Comando G La Bruja de Rozas and Queen’s A Night at the Opera
Scaramouche, Galileo and Beelzebub are the three major players Freddie Mercury enlists for a dramatic fantasy in the monster rock opera “Bohemian Rhapsody”, all while declaring “Bismillah!” (Arabic for “in the name of God”). These are the ravings of a musical mad scientist who concocted this thing out of his extravagant imagination and gave us something we didn’t even know we were missing in our lives.
With everything they did, but especially on “A Night at the Opera”, Queen blew our minds and changed everything we knew about historic and contemporary musical styles. They took a huge risk which paid off in some of the best, most creative rock music ever written.
Comando G founders and winemakers Daniel Landi and Fernando Garcia set out to change the Spanish wine game, which they did by setting up shop in a difficult, largely overlooked wine region in Sierra de Gredos. They saw opportunity in these treacherous, abandoned vineyard plots 4,000 feet above sea level in the mountains near Madrid. Not only did they cultivate this underestimated land previously used for churning out bulk wine to cooperatives, but they redefined an entire category of Spanish wine.
Until winemakers like Comando G and others in Sierra de Gredos and Priorat took a different approach, most Spanish garnacha was extracted and encumbered by too much oak and high alcohol. The Comando G La Bruja de Rozas garnacha is truly like no other Spanish wine I’ve ever had. It reminds me more of a Burgundy than anything else. It’s light ruby in color and aromatic with charming raspberry and cherry notes, honeysuckle and violet with a savory umami thing happening. The palate is elegant and refined but with powerful tannins and acidity. It’s French-influenced for sure and reflects its rocky, high-elevation terroir and biodynamically farmed, hand-picked fruit.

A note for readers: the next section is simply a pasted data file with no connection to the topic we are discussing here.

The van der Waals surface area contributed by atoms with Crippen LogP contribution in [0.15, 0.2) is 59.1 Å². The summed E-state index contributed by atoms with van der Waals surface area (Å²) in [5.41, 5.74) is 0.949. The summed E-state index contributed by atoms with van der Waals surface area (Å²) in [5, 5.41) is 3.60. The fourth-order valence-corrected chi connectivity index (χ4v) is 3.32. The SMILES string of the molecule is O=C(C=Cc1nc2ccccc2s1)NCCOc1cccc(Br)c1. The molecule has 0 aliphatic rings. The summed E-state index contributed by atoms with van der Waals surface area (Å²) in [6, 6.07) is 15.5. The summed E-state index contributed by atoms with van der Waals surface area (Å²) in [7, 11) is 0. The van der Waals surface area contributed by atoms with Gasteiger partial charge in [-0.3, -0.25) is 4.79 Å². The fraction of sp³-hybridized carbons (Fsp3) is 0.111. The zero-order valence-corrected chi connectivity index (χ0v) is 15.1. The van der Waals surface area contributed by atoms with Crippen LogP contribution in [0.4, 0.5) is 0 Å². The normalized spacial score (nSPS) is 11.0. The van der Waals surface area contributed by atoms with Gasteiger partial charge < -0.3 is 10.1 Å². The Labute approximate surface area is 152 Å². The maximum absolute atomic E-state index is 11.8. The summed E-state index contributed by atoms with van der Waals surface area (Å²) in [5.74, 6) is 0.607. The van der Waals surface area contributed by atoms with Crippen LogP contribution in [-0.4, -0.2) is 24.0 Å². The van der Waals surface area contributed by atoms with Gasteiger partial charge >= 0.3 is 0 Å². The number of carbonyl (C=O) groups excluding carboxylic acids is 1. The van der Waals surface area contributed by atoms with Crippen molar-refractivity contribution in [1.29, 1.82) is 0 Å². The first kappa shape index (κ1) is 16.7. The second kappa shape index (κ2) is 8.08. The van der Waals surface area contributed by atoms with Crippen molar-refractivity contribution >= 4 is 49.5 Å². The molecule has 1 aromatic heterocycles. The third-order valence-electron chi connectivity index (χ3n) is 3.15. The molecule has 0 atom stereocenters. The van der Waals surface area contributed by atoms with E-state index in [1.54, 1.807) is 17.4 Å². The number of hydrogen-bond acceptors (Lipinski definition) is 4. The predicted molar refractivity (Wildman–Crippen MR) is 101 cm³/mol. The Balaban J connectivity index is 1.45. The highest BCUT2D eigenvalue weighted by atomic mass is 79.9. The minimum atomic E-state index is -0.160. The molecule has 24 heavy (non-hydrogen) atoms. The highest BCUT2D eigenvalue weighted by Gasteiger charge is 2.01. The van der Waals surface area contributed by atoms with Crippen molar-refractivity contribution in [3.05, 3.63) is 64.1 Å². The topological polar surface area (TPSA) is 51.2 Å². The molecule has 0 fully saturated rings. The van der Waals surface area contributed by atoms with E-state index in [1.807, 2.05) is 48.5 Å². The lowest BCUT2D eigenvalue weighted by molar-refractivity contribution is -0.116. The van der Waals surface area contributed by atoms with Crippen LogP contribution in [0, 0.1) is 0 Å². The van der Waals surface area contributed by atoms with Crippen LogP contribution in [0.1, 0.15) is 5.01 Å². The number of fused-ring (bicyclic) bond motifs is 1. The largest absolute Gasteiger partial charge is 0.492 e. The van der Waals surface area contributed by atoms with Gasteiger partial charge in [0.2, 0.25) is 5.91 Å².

“A Night At the Opera” is a Hunter S. Thompson-style wild ride of a record. It’s a bit of a mind bender like this bottle of La Bruja de Rozas. It spans a range of musical eras and styles, from Dixieland ragtime jazz, English folk rock a la 1960s Beatles, raunchy 70s rock perfect for Spinal Tap material and of course, its definitive rock opera. Just like the La Bruja de Rozas, this record is not what you’d expect. There’s surprise and delight around every corner.
“A Night at the Opera” opens with big attitude on “Death on Two Legs”. Bouncy piano, shredding electric guitar, Freddie Mercury’s scorching vocals, signature Queen overdubbing and aggressive, vengeful lyrics combine for a rude awakening. Immediately following, they switch gears with the jaunty English ditty “Lazing on a Sunday Afternoon” which leads into the gratuitous sexual innuendo of “I’m in Love With My Car”.
At the root of “A Night at the Opera” and La Bruja de Rozas is revival. La Bruja was born from vineyards that Comando G brought back to life. Much of “A Night at the Opera” borrows from older genres, creating a version that’s uniquely Queen, whether it’s WWII era jazz on “Seaside Rendezvous”, Jesus Christ Superstar-style musical theater on “Prophet’s Song” or opera on “Bohemian Rhapsody”. The latter was an experiment turned instant classic that granted Queen their rightful place in the pantheon of popular music and became a staple in karaoke bars and road trip sing-alongs for generations to come.
Like the brilliant Freddie Mercury, La Bruja de Rozas garnacha is all at once sexy, gentle and biting with its tannin, wild aromatics and minerality. It’s delicious and refreshing to experience something new in the old, which you get in every sip and every song of this wine and record.